Crappies are eating machines and the biological fact that both species are switch eaters usually makes them unsuitable for stocking in small lakes and ponds. They quickly skew the balance by out-muscling bluegills and bass fry in the race for zooplankton, which all immature fish need to bulk up. When they mature, they seek the same minnow sources as other predator species and insects of fellow panfish. Even if the crappie population becomes stunted, it will still produce prodigious spawns. In short, crappies can wreck a lake if left unchecked.

While biologists red flag crappies for stocking in small ponds and lakes, they sometimes fail to factor what impact crappies can have on large impoundments. Lake Monroe, Indiana's biggest manmade lake, is recovering from this problem. In its early years of impoundment, Monroe was a crappie catcher's paradise, but suddenly their numbers skyrocketed, while their size declined. It was a Monroe axiom that during the late 1970s and early '80s, anglers had to go through at least six-dozen minnows to catch five decent fish. Fortunately, anglers started removing tons of smallish crappies, resulting in a dramatic turnaround.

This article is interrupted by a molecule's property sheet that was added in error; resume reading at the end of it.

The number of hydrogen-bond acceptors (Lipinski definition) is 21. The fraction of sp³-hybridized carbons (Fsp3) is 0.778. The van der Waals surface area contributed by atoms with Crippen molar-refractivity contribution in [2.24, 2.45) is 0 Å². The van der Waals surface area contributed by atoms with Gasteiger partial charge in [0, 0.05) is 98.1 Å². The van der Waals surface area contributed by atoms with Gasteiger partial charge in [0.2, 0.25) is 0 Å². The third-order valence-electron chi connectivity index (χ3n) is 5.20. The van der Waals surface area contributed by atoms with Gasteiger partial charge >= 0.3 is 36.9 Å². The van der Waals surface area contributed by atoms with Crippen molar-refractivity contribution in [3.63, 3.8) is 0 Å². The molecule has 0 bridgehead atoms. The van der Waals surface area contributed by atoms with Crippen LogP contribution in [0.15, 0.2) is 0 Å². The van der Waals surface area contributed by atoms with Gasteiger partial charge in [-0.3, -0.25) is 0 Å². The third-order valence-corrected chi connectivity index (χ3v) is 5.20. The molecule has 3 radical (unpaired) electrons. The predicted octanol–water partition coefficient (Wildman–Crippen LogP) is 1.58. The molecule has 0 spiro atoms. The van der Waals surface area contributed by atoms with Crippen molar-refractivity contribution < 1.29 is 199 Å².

Crappies are cyclic and need to be fished reasonably hard; but big fish don't grow up by being stupid. They've learned that shorelines mean lunch invitations with a hook in them, so bigger crappies stay deep much of the year. They even spawn in deeper water than their shorter brethren, making it appear the lake has lost its big fish. To find a batch of bragging-size slabs usually entails fishing far from shore.